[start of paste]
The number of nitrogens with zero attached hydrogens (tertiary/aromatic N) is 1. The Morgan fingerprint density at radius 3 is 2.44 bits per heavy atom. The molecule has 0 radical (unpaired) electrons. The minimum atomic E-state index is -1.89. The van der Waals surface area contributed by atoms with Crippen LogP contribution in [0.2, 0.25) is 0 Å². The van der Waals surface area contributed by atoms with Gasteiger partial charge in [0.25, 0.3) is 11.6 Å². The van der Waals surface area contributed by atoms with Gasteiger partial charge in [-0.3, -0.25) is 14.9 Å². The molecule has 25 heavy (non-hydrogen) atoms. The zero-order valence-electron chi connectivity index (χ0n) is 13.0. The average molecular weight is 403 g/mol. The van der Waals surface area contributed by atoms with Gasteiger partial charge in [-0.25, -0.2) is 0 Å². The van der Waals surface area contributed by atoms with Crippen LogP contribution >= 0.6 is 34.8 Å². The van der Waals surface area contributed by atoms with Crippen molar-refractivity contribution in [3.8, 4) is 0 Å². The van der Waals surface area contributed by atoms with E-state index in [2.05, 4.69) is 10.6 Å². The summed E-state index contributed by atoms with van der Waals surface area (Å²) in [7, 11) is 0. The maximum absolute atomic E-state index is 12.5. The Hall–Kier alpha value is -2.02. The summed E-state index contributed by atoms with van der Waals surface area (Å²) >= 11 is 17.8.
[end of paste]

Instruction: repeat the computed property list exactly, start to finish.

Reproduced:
The number of nitrogens with zero attached hydrogens (tertiary/aromatic N) is 1. The Morgan fingerprint density at radius 3 is 2.44 bits per heavy atom. The molecule has 0 radical (unpaired) electrons. The minimum atomic E-state index is -1.89. The van der Waals surface area contributed by atoms with Crippen LogP contribution in [0.2, 0.25) is 0 Å². The van der Waals surface area contributed by atoms with Gasteiger partial charge in [0.25, 0.3) is 11.6 Å². The van der Waals surface area contributed by atoms with Gasteiger partial charge in [-0.3, -0.25) is 14.9 Å². The molecule has 25 heavy (non-hydrogen) atoms. The zero-order valence-electron chi connectivity index (χ0n) is 13.0. The average molecular weight is 403 g/mol. The van der Waals surface area contributed by atoms with Gasteiger partial charge in [-0.25, -0.2) is 0 Å². The van der Waals surface area contributed by atoms with Crippen LogP contribution >= 0.6 is 34.8 Å². The van der Waals surface area contributed by atoms with Crippen molar-refractivity contribution in [3.8, 4) is 0 Å². The van der Waals surface area contributed by atoms with E-state index in [2.05, 4.69) is 10.6 Å². The summed E-state index contributed by atoms with van der Waals surface area (Å²) in [7, 11) is 0. The maximum absolute atomic E-state index is 12.5. The Hall–Kier alpha value is -2.02. The summed E-state index contributed by atoms with van der Waals surface area (Å²) >= 11 is 17.8.